Commandments. Many people associate religion with commandments. Even people who don’t consider themselves at all religious generally know what you’re talking about when you say, “The Ten Commandments.” (If you ask what those commandments are, don’t be surprised if almost no one can tell you anything much past “Thou shalt not murder” and “Thou shalt not commit adultery.”)
Commandments: non-negotiable demands laid upon a person by somebody else. Commandments are frequently quite useful precisely because they are clear. Their usefulness may be more to the person who is commanding than to the one commanded.
But anybody who has had much experience with relationships, such as parenting for example, learns pretty soon that commandments can be about as problematic as they can be helpful. There is something built into the human psyche that isn’t easy with commandments. They engender guilt, fear, and nearly always the specter of alienating someone if the commandment is not observed. They also have a way of kicking up resistance in lots of people. We are long past the day when people just accepted commandments lying down. Try to force your will on someone and you may get it, but quite likely not without a price, perhaps a very steep one.
So to operate as if religion—what is supposed to give life coherence and purpose—is fundamentally about keeping commandments is not unlike trying to keep a person always at the stage of the toddler in her “terrible two’s.” It might work for a short while, but it won’t build a lasting, realistic relationship. There has to be another way. And, in short, the way of relationship is the way of love. Love, in order to be love, involves respect. In St. Paul’s famous words, “Love is patient; love is kind; love is not envious or boastful or arrogant or rude.” And that is just for starts.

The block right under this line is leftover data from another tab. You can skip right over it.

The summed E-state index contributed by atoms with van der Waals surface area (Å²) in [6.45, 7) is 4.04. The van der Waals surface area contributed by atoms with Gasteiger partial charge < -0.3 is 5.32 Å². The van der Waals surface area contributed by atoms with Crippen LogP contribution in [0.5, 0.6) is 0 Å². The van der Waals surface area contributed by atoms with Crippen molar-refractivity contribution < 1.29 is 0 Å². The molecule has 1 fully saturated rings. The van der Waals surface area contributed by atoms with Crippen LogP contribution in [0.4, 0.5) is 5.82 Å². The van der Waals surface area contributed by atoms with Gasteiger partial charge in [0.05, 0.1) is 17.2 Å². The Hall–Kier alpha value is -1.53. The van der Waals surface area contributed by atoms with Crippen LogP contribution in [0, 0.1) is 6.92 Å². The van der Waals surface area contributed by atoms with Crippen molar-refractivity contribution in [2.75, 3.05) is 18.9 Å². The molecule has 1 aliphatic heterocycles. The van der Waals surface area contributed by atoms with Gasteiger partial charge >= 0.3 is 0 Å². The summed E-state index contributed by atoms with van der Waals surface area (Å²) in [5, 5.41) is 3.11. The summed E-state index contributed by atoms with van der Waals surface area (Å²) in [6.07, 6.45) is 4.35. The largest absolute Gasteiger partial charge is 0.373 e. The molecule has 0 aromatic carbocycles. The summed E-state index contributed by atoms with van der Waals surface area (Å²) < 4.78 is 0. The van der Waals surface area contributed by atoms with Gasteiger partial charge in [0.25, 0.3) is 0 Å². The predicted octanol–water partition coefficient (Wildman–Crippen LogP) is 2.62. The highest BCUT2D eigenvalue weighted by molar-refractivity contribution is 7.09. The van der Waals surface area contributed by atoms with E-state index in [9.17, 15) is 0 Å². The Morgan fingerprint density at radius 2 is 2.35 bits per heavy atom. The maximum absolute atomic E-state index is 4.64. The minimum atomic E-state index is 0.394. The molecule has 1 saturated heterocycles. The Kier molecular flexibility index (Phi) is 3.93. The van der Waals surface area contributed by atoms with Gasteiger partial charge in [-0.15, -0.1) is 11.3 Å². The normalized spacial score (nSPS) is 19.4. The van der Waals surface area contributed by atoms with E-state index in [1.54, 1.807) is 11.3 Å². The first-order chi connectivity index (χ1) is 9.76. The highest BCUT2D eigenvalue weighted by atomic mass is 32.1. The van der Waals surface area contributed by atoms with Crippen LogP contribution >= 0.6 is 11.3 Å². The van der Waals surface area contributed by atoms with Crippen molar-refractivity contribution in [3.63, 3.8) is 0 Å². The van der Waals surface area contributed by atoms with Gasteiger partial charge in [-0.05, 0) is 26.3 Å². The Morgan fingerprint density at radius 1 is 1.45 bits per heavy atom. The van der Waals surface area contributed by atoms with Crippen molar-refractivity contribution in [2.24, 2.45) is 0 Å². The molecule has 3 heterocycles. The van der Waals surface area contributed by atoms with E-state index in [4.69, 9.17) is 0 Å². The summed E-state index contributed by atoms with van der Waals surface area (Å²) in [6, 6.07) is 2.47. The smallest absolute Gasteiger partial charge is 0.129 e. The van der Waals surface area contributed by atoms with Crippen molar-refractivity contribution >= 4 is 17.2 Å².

|"The Washing of Feet," Ghislane Howard, b. 1953|
Now we are back at Maundy Thursday, the day we call “Maundy” because on it Jesus gave a new commandment. That commandment was “that you love one another as I have loved you.” And what a surprise! At last a commandment not about what you have to do in order to be acceptable to an external authority, but about how we can actually embody and practice the essence of the command-giver in ourselves and in community with others. You’ll notice that “love” by its very nature suggests relationship. The most basic form of love is the love I have for myself. And even there in my personal experience is the essential pair: the lover and the beloved. There is an “I” and there is a “self.” And “I” can decide to love my “self.” Indeed one of the exercises I sometimes give to clients who have a hard time with really loving themselves is to spend some time in front of a full length mirror beholding themselves naked, looking at every part of their bodies and appreciating them without criticizing. It doesn’t mean that they can’t decide to change this or that if it’s possible. But truly loving ourselves is exercising those things like patience and kindness towards ourselves without being incessantly critical or judgmental.
The love that begins with oneself does not end there. Indeed it cannot because the very nature of reality is that everything is connected. There is nothing that is truly separate. In fact, the heart of the human dilemma is the great illusion that we are separate—separate from God, separated from each other, separated from the rest of nature. While there is a definiteness to our individuation, our very individuality is linked to a greater commonality that we share with everything else in the universe. Everything, including us, is, to use philosopher Ken Wilber’s word, a holon within other holons.